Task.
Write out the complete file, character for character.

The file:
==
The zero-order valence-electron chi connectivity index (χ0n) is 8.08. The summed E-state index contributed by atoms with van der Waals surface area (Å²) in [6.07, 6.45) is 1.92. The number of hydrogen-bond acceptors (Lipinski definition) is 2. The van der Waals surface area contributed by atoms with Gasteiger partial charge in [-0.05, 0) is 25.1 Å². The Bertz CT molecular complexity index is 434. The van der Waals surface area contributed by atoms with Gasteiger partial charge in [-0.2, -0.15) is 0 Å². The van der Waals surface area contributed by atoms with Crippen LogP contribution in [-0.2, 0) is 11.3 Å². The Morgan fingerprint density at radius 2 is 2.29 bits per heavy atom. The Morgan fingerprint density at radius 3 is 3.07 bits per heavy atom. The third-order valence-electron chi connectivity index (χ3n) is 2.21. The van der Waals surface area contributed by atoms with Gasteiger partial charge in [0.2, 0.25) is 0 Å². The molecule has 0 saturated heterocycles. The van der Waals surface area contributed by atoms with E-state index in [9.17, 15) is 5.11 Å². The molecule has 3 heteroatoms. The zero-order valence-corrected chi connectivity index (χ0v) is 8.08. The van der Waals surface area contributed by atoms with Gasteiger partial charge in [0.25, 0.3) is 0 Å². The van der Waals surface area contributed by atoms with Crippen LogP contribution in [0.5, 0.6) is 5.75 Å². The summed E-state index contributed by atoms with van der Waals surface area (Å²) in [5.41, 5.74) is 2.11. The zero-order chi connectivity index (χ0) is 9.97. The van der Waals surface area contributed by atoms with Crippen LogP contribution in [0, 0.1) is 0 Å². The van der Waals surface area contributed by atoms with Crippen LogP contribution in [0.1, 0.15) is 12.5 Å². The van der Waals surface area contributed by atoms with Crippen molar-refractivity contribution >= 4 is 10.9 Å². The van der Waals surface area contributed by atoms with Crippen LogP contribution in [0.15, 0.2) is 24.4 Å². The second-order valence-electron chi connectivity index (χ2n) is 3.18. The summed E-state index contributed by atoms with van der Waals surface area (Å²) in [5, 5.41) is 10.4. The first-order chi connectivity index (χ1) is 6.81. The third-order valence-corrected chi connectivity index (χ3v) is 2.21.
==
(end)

The zero-order valence-electron chi connectivity index (χ0n) is 8.08. The summed E-state index contributed by atoms with van der Waals surface area (Å²) in [6.07, 6.45) is 1.92. The number of hydrogen-bond acceptors (Lipinski definition) is 2. The van der Waals surface area contributed by atoms with Gasteiger partial charge in [-0.05, 0) is 25.1 Å². The Bertz CT molecular complexity index is 434. The van der Waals surface area contributed by atoms with Gasteiger partial charge in [-0.2, -0.15) is 0 Å². The van der Waals surface area contributed by atoms with Crippen LogP contribution in [-0.2, 0) is 11.3 Å². The Morgan fingerprint density at radius 2 is 2.29 bits per heavy atom. The Morgan fingerprint density at radius 3 is 3.07 bits per heavy atom. The third-order valence-electron chi connectivity index (χ3n) is 2.21. The van der Waals surface area contributed by atoms with Gasteiger partial charge in [0.2, 0.25) is 0 Å². The molecule has 0 saturated heterocycles. The van der Waals surface area contributed by atoms with E-state index in [9.17, 15) is 5.11 Å². The molecule has 3 heteroatoms. The zero-order valence-corrected chi connectivity index (χ0v) is 8.08. The van der Waals surface area contributed by atoms with Gasteiger partial charge in [0.25, 0.3) is 0 Å². The van der Waals surface area contributed by atoms with Crippen LogP contribution in [0.5, 0.6) is 5.75 Å². The summed E-state index contributed by atoms with van der Waals surface area (Å²) in [5.41, 5.74) is 2.11. The zero-order chi connectivity index (χ0) is 9.97. The van der Waals surface area contributed by atoms with Crippen LogP contribution in [0, 0.1) is 0 Å². The van der Waals surface area contributed by atoms with Crippen LogP contribution in [0.1, 0.15) is 12.5 Å². The van der Waals surface area contributed by atoms with Crippen molar-refractivity contribution >= 4 is 10.9 Å². The van der Waals surface area contributed by atoms with Crippen LogP contribution in [0.15, 0.2) is 24.4 Å². The second-order valence-electron chi connectivity index (χ2n) is 3.18. The summed E-state index contributed by atoms with van der Waals surface area (Å²) in [5, 5.41) is 10.4. The first-order chi connectivity index (χ1) is 6.81. The third-order valence-corrected chi connectivity index (χ3v) is 2.21.